Persevering in the search for alien life
As the world was forced to adapt during the coronavirus pandemic, scientists and engineers at NASA tried their best to continue as normal. The Mars 2020 mission has been more than eight years in the making, after all, and nothing was going to get in the way – not even highly contagious human malware spreading around Earth.
NASA pushed back its James Webb Space Telescope launch by seven months, and temporarily paused testing of its SLS moon rocket, though it continued to persevere with Perseverance to meet its summer 2020 launch deadline. Although it was delayed twice, it finally managed to blast off into space atop an Atlas V rocket from Cape Canaveral, in Florida, at the end of July during a critical time window, when the distance between Earth and Mars was at its shortest for the long journey to the dust world.
Just four months after NASA’s previous Mars rover Curiosity landed on our neighbor in the Solar System in December 2012, the American agency announced it was going to spend billions of dollars to create another trundle-bot that promised to be bigger and better. The end result was Perseverance: a 1,025kg nuclear energy-powered, SUV-sized six-wheeled robot carrying a tiny foldable helicopter strapped to its belly.
Built using components designed for Curiosity, the latest rover is pretty similar to its predecessor. It also comes armed with numerous cameras to snap Martian terrain, spectrometers to detect chemical compounds, sensors to monitor weather, and a robotic arm.
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However, Perseverance also has a few new tricks up its sleeve, including an x-ray laser to zap rock samples, microphones to record Martian sounds, an electrolysis machine to produce oxygen from carbon dioxide, and a drill to cut off chunks of regolith to be bottled in capsules that will be collected later and flown back to Earth in a future mission, depending on funding. All in all, the vehicle has seven main instruments alongside two primary radiation-hardened RAD750 computers.
The robot’s kit allows it to be a geologist on wheels. Perseverance will be hunting for signs that simple microbes once lived in the shallow waters of what is now the Jezero Crater – Czech for lake – some 3.5 billion years ago. On Earth there are stromatolites – rocky structures built from cyanobacteria secreting compounds that trap sediments in multiple layers. It may be possible that there are similar stromatolite-like materials hidden in the nooks and crannies of Jezero.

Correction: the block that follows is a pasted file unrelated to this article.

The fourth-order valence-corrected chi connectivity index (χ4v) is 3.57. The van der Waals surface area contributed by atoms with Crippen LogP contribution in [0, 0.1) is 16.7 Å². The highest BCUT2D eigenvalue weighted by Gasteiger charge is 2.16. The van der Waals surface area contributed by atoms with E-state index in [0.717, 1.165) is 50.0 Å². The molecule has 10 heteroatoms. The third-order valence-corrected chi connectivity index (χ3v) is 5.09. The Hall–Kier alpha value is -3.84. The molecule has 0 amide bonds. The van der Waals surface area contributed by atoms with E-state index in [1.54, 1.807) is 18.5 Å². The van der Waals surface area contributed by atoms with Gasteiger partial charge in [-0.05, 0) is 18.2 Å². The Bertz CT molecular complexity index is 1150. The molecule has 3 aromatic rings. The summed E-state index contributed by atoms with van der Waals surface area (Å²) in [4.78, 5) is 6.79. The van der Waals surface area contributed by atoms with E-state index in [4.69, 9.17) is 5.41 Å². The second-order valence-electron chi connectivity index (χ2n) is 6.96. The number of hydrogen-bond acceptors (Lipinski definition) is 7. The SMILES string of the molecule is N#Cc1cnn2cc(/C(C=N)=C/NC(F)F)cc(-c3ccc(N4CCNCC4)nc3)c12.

Perseverance will use its various tools to analyze a sample’s chemical composition and structure to find any material that may contain organic compounds or minerals formed in water. The most promising samples will be drilled and stored into capsules for future spacecraft to collect.
Scientists probably won’t be able to confirm whether alien life once existed on Mars, however, until they can get their hands on those samples. “We have strong evidence that Jezero Crater once had the ingredients for life,” said Ken Williford, deputy project scientist for the Mars 2020 Perseverance rover mission. “Even if we conclude after returned sample analysis that the lake was uninhabited, we will have learned something important about the reach of life in the cosmos.
“Whether or not Mars was ever a living planet, it’s essential to understand how rocky planets like ours form and evolve. Why did our own planet remain hospitable as Mars became a desolate wasteland?”
What’s Perseverance up to now?
Mission control will establish that all instruments are working as normal before the rover begins exploring Jezero. Soon after, it’ll unleash its Linux-powered helicopter pal Ingenuity.
Ingenuity will be the first aircraft to fly on another planet. Designed to last about 30 Martian sols, it weighs about 2kg, is 1.2 metres wide, and carries two computers. The drone is more of an experiment than a piece of equipment for scientific discovery; engineers want to test its ability to fly autonomously. It can travel to distances stretching to almost 300 metres, and hover 3 to 4.5 metres from the ground for 90 seconds.
Now that Perseverance is well and alive on Mars, it’ll begin that mission to find signs that Mars once supported life. “To quote Carl Sagan,” said Gentry Lee, chief engineer for the Planetary Science Directorate at NASA’s Jet Propulsion Laboratory, “‘If we see a hedgehog staring in the camera, we would know there’s current and certainly ancient life on Mars, but based on our past experiences, such an event is extremely unlikely. Extraordinary claims require extraordinary evidence, and the discovery that life existed elsewhere in the universe would certainly be extraordinary.’”
“We have been waiting for this mission for such a long time,” Munk told us. “Ever since I got to NASA over 30 years ago now, scientists have been wanting to bring a sample back from Mars. I’m so excited to finally embark on this very ambitious mission.” ®